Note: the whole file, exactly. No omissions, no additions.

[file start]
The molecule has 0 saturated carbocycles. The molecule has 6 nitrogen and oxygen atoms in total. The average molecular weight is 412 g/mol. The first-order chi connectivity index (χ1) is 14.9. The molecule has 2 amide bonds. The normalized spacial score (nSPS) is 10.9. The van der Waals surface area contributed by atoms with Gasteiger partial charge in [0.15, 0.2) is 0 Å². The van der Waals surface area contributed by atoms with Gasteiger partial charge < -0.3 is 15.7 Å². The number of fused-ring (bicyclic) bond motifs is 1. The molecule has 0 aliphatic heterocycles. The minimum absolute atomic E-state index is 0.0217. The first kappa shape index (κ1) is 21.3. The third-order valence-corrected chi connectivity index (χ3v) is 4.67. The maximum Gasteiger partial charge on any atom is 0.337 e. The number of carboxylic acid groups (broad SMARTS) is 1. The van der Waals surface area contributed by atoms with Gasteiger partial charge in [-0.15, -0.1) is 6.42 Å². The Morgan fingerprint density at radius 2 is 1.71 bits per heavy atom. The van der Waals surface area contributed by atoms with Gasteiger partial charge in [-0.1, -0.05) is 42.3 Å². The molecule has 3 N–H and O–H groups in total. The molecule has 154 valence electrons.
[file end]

The molecule has 0 saturated carbocycles. The molecule has 6 nitrogen and oxygen atoms in total. The average molecular weight is 412 g/mol. The first-order chi connectivity index (χ1) is 14.9. The molecule has 2 amide bonds. The normalized spacial score (nSPS) is 10.9. The van der Waals surface area contributed by atoms with Gasteiger partial charge in [0.15, 0.2) is 0 Å². The van der Waals surface area contributed by atoms with Gasteiger partial charge < -0.3 is 15.7 Å². The number of fused-ring (bicyclic) bond motifs is 1. The molecule has 0 aliphatic heterocycles. The minimum absolute atomic E-state index is 0.0217. The first kappa shape index (κ1) is 21.3. The third-order valence-corrected chi connectivity index (χ3v) is 4.67. The maximum Gasteiger partial charge on any atom is 0.337 e. The number of carboxylic acid groups (broad SMARTS) is 1. The van der Waals surface area contributed by atoms with Gasteiger partial charge in [-0.15, -0.1) is 6.42 Å². The Morgan fingerprint density at radius 2 is 1.71 bits per heavy atom. The van der Waals surface area contributed by atoms with Gasteiger partial charge in [-0.1, -0.05) is 42.3 Å². The molecule has 3 N–H and O–H groups in total. The molecule has 154 valence electrons.